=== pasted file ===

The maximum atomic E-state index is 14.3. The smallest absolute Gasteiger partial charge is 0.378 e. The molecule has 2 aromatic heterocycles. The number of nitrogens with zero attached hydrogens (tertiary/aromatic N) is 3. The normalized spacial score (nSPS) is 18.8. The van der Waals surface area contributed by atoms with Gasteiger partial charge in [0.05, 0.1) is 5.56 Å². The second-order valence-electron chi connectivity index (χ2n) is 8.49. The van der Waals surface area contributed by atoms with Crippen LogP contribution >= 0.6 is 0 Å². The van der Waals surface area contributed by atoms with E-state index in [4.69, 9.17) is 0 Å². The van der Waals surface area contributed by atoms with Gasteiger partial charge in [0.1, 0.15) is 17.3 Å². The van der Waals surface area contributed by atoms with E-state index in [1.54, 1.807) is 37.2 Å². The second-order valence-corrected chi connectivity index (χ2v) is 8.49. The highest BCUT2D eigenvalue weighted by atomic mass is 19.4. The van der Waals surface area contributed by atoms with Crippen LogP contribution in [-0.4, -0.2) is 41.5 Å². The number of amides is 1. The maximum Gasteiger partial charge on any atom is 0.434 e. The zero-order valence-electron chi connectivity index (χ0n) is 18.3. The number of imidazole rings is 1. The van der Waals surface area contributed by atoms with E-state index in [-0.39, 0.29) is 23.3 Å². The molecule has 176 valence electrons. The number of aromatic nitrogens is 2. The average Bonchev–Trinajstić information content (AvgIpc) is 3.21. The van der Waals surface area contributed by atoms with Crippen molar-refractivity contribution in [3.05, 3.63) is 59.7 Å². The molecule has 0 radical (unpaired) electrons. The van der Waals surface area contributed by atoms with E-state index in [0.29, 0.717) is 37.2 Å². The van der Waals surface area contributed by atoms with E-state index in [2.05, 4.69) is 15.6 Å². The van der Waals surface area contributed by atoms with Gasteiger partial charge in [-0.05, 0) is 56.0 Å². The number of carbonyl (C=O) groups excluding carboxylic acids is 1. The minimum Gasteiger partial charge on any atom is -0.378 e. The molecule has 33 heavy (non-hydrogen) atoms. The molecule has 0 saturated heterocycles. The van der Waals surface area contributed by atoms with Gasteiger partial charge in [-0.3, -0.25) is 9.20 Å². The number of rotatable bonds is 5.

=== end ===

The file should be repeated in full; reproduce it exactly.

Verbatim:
The maximum atomic E-state index is 14.3. The smallest absolute Gasteiger partial charge is 0.378 e. The molecule has 2 aromatic heterocycles. The number of nitrogens with zero attached hydrogens (tertiary/aromatic N) is 3. The normalized spacial score (nSPS) is 18.8. The van der Waals surface area contributed by atoms with Gasteiger partial charge in [0.05, 0.1) is 5.56 Å². The second-order valence-electron chi connectivity index (χ2n) is 8.49. The van der Waals surface area contributed by atoms with Crippen LogP contribution >= 0.6 is 0 Å². The van der Waals surface area contributed by atoms with E-state index in [4.69, 9.17) is 0 Å². The van der Waals surface area contributed by atoms with Gasteiger partial charge in [0.1, 0.15) is 17.3 Å². The van der Waals surface area contributed by atoms with E-state index in [1.54, 1.807) is 37.2 Å². The second-order valence-corrected chi connectivity index (χ2v) is 8.49. The highest BCUT2D eigenvalue weighted by atomic mass is 19.4. The van der Waals surface area contributed by atoms with Crippen LogP contribution in [-0.4, -0.2) is 41.5 Å². The number of amides is 1. The maximum Gasteiger partial charge on any atom is 0.434 e. The zero-order valence-electron chi connectivity index (χ0n) is 18.3. The number of imidazole rings is 1. The van der Waals surface area contributed by atoms with E-state index in [-0.39, 0.29) is 23.3 Å². The molecule has 176 valence electrons. The number of aromatic nitrogens is 2. The average Bonchev–Trinajstić information content (AvgIpc) is 3.21. The van der Waals surface area contributed by atoms with Crippen molar-refractivity contribution in [3.05, 3.63) is 59.7 Å². The molecule has 0 radical (unpaired) electrons. The van der Waals surface area contributed by atoms with E-state index in [0.29, 0.717) is 37.2 Å². The van der Waals surface area contributed by atoms with E-state index in [2.05, 4.69) is 15.6 Å². The van der Waals surface area contributed by atoms with Gasteiger partial charge in [-0.05, 0) is 56.0 Å². The number of carbonyl (C=O) groups excluding carboxylic acids is 1. The minimum Gasteiger partial charge on any atom is -0.378 e. The molecule has 33 heavy (non-hydrogen) atoms. The molecule has 0 saturated heterocycles. The van der Waals surface area contributed by atoms with Gasteiger partial charge in [-0.3, -0.25) is 9.20 Å². The number of rotatable bonds is 5.